Dershowitz weighs in, but media stay mum

Adding his considerable weight to the campaign for Jewish refugees, leading lawyer Alan Dershowitz (pictured) has been writing in Haaretz: there he challenges Hanan Ashrawi, and others who dispute that Jews in Arab countries were indeed refugees, to a public debate. When Dershowitz sneezes, the mainstream media rushes in to write about it. But apart from an article in The Washington Times, the US press and media, says the watchdog CAMERA (see link below), have been curiously silent about Israel’s historic UN meeting on Jewish refugees on 21 September. (With thanks: Lily)

Historical evidence conclusively establishes that the forced exile of
Jews from Arab countries was part of a general plan to punish Jews in
retaliation for the establishment of Israel.  There were organized
pogroms against Jewish citizens.  Jewish leaders were hanged.  Jewish
synagogues were torched.  Jewish bank accounts and other property were
confiscated.  Jews remained in Arab lands at risk to their lives.

Yet Hanan Ashrawi and othersdispute the applicability of the label of “refugee”
to these Jews.  Their argument is that since they are not seeking a
right to return to their native lands, they do not qualify as refugees. 
Under that benighted definition, Jews who escaped from Germany and
Poland in the early 1940s would not have been considered refugees, since
they had no interest in returning to Berlin or Oświęcim.

1967, the United Nations’ Security Council took a different view of this
matter.  I know, because I worked with Justice Arthur Goldberg, who was
then the permanent representative of the United States to the United
Nations, on the wording of Security Council Resolution 242, on which the
Middle East peace process has long relied.  That resolution dealt with
the refugee problem.  The Soviet Union introduced a draft which would
have limited the definition of refugee to Palestinian refugees.  The
United States, speaking through Justice Goldberg, insisted that
attention must be paid to Jewish refugees as well.  The American view
prevailed and the resulting language referred to a “just settlement of
the refugee problem.”  Justice Goldberg explained:  “The Resolution
addresses the objective of ‘achieving a just settlement of the refugee
problem.’ This language presumably refers to both Arab and Jewish
refugees, for about an equal number of each abandoned their homes as a
result of the several wars.”

Accordingly, the Jewish and Arab
refugees have equal status under international law.  There is now
pending in Congress H.R. 6242, a law which would grant Jewish refugees
from Arab countries equal status under American law
The time has now come, indeed it is long overdue, for these refugee
problems to be granted equal status in the court of public opinion, and
in the realm of morality.

If Hanan Ashrawi really believes
that Jews who were forced to leave their homes are not refugees, let her
defend her views in a public forum.  I hereby challenge her to a debate
on that issue.

If there are those who doubt the historical
accuracy of the Jewish refugee narrative, let an international
commission of objective historians take testimony from living refugees.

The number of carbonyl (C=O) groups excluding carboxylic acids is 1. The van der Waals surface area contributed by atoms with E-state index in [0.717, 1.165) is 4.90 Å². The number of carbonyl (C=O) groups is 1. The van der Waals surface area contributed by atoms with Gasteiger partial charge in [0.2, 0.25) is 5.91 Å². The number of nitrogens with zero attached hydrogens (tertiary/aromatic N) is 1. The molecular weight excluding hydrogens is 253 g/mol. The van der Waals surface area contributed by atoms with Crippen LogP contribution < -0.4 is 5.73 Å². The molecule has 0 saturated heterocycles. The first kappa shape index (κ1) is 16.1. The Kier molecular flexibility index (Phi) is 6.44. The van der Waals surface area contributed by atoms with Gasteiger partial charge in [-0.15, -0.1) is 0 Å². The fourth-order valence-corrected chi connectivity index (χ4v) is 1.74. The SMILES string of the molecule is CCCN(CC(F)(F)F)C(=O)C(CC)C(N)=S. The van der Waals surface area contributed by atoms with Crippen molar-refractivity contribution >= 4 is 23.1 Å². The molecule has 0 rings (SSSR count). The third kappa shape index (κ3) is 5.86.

Indeed, it would be useful for an archive now to be created of such
testimonies, since many of those who were forced to flee from Arab lands
are now aging.

There are some who argue that the issue of
Jewish refugees is a makeweight being put forward by cynical Israeli
politicians to blunt the impact of the Palestinian refugee narrative. 
But this is not a new issue.  I and many others have long been concerned
about this issue.  Since 1967, I have consulted with Iranian, Iraqi,
Egyptian and Libyan families who lost everything—life, property and
their original homeland—as the result of a concerted effort by Arab and
Muslim governments.  What is cynical is any attempt to deflect attention
from the real injustices that were suffered, and continue to be
suffered, by hundreds of thousands of Jews and their families just
because they were Jews who were born in Arab lands.

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Where’s the coverage, asks the media-monitoring blog CAMERA: 

On September 21, 2012, Israel hosted an event at the United Nations
highlighting the stories of Jewish refugees expelled from Arab countries
in the last century. What? You thought all refugees in the Arab-Israeli
conflict were Palestinian Arabs? Nope.

The event, “Justice for Jewish Refugees from Arab Countries,”
featured firsthand accounts from Jewish refugees, along with remarks by
Israel’s Deputy Foreign Minister Danny Ayalon, Israel’s UN Ambassador
Ron Prosor, former Canadian Justice Minister Irwin Cotler and Harvard
Law Professor Alan Dershowitz. Normally, when Alan Dershowitz sneezes,
there’s an article in the press. He’s been mentioned in The New York Times on literally thousands of occasions.

But, when Israel tries to tell the story of the 850,000 Jews living
in Arab countries who were dispossessed and forced out between 1947 and
1972, there is virtual media silence.

While CAMERA has covered the story of Jewish refugees from Arab countries extensively (see here, here, here, and here), few major media outlets cover the issue and fewer covered the symposium. There was an article in The Washington Times but, other than that, only Jewish and Israeli media covered the meeting.

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